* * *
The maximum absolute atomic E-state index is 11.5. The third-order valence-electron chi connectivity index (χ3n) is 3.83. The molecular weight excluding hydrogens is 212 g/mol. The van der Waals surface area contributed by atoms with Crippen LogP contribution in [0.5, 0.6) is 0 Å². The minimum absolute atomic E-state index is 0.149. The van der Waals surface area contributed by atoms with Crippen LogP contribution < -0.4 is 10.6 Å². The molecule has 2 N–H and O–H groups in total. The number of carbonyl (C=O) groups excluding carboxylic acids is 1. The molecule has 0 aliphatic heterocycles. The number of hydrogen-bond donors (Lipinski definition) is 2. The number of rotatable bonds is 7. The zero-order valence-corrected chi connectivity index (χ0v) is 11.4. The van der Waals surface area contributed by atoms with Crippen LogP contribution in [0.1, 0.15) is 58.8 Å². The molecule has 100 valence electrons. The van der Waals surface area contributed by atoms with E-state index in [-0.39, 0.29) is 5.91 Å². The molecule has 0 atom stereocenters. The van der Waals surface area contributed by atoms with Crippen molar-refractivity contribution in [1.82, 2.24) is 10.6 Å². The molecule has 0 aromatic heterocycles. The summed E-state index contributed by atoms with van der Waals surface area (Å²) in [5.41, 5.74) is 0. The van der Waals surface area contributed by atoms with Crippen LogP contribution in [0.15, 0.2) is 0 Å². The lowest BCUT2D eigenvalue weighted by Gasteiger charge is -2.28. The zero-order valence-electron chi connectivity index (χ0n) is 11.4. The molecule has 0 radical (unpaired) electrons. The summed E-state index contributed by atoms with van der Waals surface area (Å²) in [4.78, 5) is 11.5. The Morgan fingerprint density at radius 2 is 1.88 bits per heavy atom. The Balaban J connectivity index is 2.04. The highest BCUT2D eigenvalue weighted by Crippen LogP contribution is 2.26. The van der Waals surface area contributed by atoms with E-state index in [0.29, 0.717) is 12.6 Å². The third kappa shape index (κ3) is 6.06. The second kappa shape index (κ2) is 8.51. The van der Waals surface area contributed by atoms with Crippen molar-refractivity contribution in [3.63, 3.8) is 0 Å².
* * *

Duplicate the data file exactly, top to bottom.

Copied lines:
The maximum absolute atomic E-state index is 11.5. The third-order valence-electron chi connectivity index (χ3n) is 3.83. The molecular weight excluding hydrogens is 212 g/mol. The van der Waals surface area contributed by atoms with Crippen LogP contribution in [0.5, 0.6) is 0 Å². The minimum absolute atomic E-state index is 0.149. The van der Waals surface area contributed by atoms with Crippen LogP contribution < -0.4 is 10.6 Å². The molecule has 2 N–H and O–H groups in total. The number of carbonyl (C=O) groups excluding carboxylic acids is 1. The molecule has 0 aliphatic heterocycles. The number of hydrogen-bond donors (Lipinski definition) is 2. The number of rotatable bonds is 7. The zero-order valence-corrected chi connectivity index (χ0v) is 11.4. The van der Waals surface area contributed by atoms with Crippen LogP contribution in [0.1, 0.15) is 58.8 Å². The molecule has 100 valence electrons. The van der Waals surface area contributed by atoms with E-state index in [-0.39, 0.29) is 5.91 Å². The molecule has 0 atom stereocenters. The van der Waals surface area contributed by atoms with Crippen molar-refractivity contribution in [1.82, 2.24) is 10.6 Å². The molecule has 0 aromatic heterocycles. The summed E-state index contributed by atoms with van der Waals surface area (Å²) in [5.41, 5.74) is 0. The van der Waals surface area contributed by atoms with Crippen LogP contribution in [0.15, 0.2) is 0 Å². The lowest BCUT2D eigenvalue weighted by Gasteiger charge is -2.28. The zero-order valence-electron chi connectivity index (χ0n) is 11.4. The molecule has 0 radical (unpaired) electrons. The summed E-state index contributed by atoms with van der Waals surface area (Å²) in [4.78, 5) is 11.5. The Morgan fingerprint density at radius 2 is 1.88 bits per heavy atom. The Balaban J connectivity index is 2.04. The highest BCUT2D eigenvalue weighted by Crippen LogP contribution is 2.26. The van der Waals surface area contributed by atoms with E-state index in [0.29, 0.717) is 12.6 Å². The third kappa shape index (κ3) is 6.06. The second kappa shape index (κ2) is 8.51. The van der Waals surface area contributed by atoms with Crippen molar-refractivity contribution in [3.63, 3.8) is 0 Å².